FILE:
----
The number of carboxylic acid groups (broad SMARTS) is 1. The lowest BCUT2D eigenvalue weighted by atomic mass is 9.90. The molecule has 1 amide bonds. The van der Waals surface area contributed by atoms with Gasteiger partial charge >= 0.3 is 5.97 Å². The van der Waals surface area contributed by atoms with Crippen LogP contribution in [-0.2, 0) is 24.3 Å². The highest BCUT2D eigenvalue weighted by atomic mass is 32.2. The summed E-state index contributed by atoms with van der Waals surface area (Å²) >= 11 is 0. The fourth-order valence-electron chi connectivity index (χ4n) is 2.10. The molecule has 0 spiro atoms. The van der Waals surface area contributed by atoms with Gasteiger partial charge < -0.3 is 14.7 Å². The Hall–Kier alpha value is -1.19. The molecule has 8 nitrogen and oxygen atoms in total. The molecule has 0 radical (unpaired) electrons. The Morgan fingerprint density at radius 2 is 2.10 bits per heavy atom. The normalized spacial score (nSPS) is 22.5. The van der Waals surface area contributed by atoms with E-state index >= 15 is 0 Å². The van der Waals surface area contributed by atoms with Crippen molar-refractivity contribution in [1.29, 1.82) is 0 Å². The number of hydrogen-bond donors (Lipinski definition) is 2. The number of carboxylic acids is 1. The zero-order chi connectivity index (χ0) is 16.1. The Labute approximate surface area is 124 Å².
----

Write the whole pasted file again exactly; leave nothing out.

The number of carboxylic acid groups (broad SMARTS) is 1. The lowest BCUT2D eigenvalue weighted by atomic mass is 9.90. The molecule has 1 amide bonds. The van der Waals surface area contributed by atoms with Gasteiger partial charge >= 0.3 is 5.97 Å². The van der Waals surface area contributed by atoms with Crippen LogP contribution in [-0.2, 0) is 24.3 Å². The highest BCUT2D eigenvalue weighted by atomic mass is 32.2. The summed E-state index contributed by atoms with van der Waals surface area (Å²) >= 11 is 0. The fourth-order valence-electron chi connectivity index (χ4n) is 2.10. The molecule has 0 spiro atoms. The van der Waals surface area contributed by atoms with Gasteiger partial charge < -0.3 is 14.7 Å². The Hall–Kier alpha value is -1.19. The molecule has 8 nitrogen and oxygen atoms in total. The molecule has 0 radical (unpaired) electrons. The Morgan fingerprint density at radius 2 is 2.10 bits per heavy atom. The normalized spacial score (nSPS) is 22.5. The van der Waals surface area contributed by atoms with E-state index >= 15 is 0 Å². The van der Waals surface area contributed by atoms with Crippen molar-refractivity contribution in [1.29, 1.82) is 0 Å². The number of hydrogen-bond donors (Lipinski definition) is 2. The number of carboxylic acids is 1. The zero-order chi connectivity index (χ0) is 16.1. The Labute approximate surface area is 124 Å².